Millions of ordinary people around the globe benefit from hedge funds directly or indirectly. Pension funds, whose assets represent the hopes, dreams and futures of countless present and future retirees, routinely invest in hedge funds. Hedge funds preserve and grow this wealth, which subsequently ensures a comfortable retirement for untold millions.

Hedge funds invest in the stock of thousands of publicly traded companies which, in turn, provide employment opportunities, conduct research and development, and provide goods and services benefitting consumers and businesses the world over. Hedge funds also invest in business startups, real estate, government bonds, precious metals, currency and employ a host of other innovative investment strategies. In short, hedge funds are a crucial lubricant for the economic engine.

Hedge Fund Philanthropy

As with any industry, group or organization, hedge funds have a few bad apples and the media never passes up the opportunity for a sensational headline only reinforcing public perception that hedge funds are a nasty business conducted in secrecy by unsavory characters whose only motivation is greed.

Receiving significantly less publicity is the considerable charitable work of the global hedge fund industry. Examples include the Robin Hood Foundation, Children’s Investment Fund, Hedge Funds Care and a host of others. Additionally, individual hedge fund managers and founders donate millions to established charities. A recent example is William Ackman’s $10 million donation to TheDream.US, which funds education for immigrants defined by the Dream Act. Not surprisingly, the media is more focused on hedge fund earnings and the occasional bad apple than it is on charitable donations.

What About Jobs?

The important take-away is the hedge fund industry not only employs people directly but also provides employment opportunities to thousands  as a direct result of its day to day operations. A job in the hedge fund industry is a worthy goal. At some point, the industry should wake up and spend a few dollars on a public relations firm. The hedge fund industry deserves some high profile recognition for the millions donated to charitable causes. It is time the public was made aware that Warren Buffet and Bill Gates are not the only philanthropic souls in the financial community. Now there’s a job for someone!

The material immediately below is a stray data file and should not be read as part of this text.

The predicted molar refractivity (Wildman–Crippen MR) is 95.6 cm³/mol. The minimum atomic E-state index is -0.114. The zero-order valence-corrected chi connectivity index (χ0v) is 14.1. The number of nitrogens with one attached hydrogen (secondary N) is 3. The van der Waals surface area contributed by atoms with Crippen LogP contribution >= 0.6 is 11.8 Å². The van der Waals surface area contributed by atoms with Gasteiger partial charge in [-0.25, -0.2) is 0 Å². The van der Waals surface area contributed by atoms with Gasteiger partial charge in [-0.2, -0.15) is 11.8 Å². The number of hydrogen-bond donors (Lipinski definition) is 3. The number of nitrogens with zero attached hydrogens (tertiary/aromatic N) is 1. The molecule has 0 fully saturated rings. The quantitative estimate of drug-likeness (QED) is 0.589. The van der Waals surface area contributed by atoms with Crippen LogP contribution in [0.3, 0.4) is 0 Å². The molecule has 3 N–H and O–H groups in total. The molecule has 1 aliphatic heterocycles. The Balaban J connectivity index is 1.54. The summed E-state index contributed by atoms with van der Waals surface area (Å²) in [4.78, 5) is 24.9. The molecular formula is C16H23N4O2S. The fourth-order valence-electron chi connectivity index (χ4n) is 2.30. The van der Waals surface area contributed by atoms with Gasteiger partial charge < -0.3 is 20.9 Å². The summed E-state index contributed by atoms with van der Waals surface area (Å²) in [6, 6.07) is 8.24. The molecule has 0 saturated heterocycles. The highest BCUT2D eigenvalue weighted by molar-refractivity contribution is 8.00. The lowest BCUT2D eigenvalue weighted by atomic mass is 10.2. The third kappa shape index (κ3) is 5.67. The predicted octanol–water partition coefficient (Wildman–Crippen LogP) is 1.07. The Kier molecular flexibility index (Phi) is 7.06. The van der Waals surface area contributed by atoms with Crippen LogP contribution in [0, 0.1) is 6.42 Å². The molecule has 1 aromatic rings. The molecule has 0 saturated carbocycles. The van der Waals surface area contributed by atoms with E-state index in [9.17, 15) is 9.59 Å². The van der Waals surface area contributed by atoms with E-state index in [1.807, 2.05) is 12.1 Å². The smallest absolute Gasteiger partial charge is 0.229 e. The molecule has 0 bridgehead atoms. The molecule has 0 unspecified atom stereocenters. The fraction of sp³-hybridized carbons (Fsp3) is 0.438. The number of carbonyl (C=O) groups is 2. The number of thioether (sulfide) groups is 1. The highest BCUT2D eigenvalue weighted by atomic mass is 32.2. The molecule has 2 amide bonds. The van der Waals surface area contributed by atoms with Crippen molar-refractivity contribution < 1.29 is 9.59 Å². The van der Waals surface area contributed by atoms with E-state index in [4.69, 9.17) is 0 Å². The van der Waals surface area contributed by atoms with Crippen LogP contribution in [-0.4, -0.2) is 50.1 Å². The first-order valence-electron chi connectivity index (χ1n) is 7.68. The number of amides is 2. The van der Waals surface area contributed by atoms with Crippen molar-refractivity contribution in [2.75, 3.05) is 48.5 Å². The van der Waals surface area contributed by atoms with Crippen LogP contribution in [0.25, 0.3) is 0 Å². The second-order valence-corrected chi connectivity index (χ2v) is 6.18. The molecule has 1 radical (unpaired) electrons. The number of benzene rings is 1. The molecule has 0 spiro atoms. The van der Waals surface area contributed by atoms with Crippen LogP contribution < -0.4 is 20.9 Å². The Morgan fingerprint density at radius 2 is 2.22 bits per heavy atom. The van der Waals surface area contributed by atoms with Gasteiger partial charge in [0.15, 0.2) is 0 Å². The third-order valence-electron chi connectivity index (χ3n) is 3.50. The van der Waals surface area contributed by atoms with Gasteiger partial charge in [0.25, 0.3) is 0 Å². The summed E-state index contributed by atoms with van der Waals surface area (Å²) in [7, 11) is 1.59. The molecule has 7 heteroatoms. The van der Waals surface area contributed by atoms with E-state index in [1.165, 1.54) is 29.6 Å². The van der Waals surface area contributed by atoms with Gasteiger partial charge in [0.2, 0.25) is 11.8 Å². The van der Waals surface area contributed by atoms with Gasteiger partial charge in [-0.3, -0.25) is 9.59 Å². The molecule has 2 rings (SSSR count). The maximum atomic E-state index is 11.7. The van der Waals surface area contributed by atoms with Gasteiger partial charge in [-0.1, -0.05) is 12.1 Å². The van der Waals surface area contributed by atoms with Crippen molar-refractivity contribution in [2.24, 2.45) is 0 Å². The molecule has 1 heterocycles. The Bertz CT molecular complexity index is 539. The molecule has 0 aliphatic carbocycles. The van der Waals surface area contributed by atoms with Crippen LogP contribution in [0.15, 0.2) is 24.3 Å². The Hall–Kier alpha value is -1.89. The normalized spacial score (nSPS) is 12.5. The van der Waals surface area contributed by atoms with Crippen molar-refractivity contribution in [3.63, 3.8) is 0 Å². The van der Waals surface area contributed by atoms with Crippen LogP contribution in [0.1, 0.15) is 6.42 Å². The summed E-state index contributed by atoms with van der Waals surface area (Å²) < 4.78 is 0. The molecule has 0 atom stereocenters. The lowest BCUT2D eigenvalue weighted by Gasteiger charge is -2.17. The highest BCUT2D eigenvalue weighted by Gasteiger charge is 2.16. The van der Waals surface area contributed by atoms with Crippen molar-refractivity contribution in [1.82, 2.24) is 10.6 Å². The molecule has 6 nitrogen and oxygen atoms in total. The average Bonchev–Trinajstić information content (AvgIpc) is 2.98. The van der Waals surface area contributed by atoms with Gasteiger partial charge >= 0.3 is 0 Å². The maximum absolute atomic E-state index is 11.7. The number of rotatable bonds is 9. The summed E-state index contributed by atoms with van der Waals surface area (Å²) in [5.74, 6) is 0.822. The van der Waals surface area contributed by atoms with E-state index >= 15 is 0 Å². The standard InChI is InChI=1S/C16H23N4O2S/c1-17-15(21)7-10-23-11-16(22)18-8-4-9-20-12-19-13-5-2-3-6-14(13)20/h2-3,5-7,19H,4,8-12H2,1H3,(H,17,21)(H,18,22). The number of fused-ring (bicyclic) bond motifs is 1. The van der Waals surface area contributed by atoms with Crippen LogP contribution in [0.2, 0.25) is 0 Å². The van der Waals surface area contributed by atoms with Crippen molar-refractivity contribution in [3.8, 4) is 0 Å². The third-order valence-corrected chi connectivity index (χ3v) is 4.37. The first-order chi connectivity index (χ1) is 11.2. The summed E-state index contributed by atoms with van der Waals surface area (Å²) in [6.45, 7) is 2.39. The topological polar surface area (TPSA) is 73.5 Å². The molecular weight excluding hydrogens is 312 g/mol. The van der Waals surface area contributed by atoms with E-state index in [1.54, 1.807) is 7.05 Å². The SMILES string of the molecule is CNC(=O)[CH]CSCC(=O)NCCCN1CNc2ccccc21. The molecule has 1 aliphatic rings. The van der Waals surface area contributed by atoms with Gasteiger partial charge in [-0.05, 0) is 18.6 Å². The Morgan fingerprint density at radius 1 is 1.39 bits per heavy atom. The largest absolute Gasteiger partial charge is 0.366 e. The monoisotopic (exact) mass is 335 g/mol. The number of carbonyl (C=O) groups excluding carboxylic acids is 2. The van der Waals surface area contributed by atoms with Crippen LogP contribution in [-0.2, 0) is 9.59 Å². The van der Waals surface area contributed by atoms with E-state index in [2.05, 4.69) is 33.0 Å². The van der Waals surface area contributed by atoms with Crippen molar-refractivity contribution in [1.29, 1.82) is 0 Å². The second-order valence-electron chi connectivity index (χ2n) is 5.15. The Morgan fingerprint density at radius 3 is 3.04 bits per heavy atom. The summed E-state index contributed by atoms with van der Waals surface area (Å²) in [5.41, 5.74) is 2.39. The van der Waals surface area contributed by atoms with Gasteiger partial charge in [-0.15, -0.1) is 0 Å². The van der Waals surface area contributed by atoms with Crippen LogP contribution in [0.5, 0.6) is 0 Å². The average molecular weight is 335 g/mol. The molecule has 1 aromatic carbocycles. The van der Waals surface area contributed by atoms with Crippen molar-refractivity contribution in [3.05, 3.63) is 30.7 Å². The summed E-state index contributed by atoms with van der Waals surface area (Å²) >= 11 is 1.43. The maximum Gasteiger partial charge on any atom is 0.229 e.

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Signs Point to a Grand Year for Hedge Funds

March 23, 2015

Hedge fund detractors, never weary of bashing the hedge fund industry, will see 2015 shaping up to be a substantial source of frustration. Why? Because hedge funds are a galaxy away from being down and out. The number of hedge funds has grown from a post financial crisis low of 6,845 in 2009 to a […]

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By now, everyone has heard something of the theft allegations the SEC has leveled against New York hedge fund manager Moazzam “Mark” Malik. This thirty-three year-old is alleged to have stolen about $850,000 from 16 investors, foreign and domestic, beginning in 2011. New York’s Attorney General Eric Schneiderman has filed criminal charges against Mr. Malik, […]

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February 23, 2015

Read any compilation of the 50 top performing hedge fund managers and the absence of females on the list is glaring. Women are unquestionably active in the hedge fund industry. However, a woman has yet to be named to the top 50 … at least thus far. Few professions come to mind that sport a […]

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February 9, 2015

Not everyone is suited to the hedge fund industry. The intense competitiveness, high risk, and a secretive culture combine to create a work environment in which only persons with certain personality traits can survive and thrive. Generally speaking, hedge fund jobs fall into one of these three broad categories: 1) Analysts In many respects, analysts are the […]

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January 26, 2015

Hedge funds, and those who manage them, have been under relentless media attack for the past 5 years for failing to outperform the market. But, outperforming the market may not be the principal objective institutional investors and high net worth individuals (HNW) expect from an investment in hedge funds. If That Were True Alternative investing […]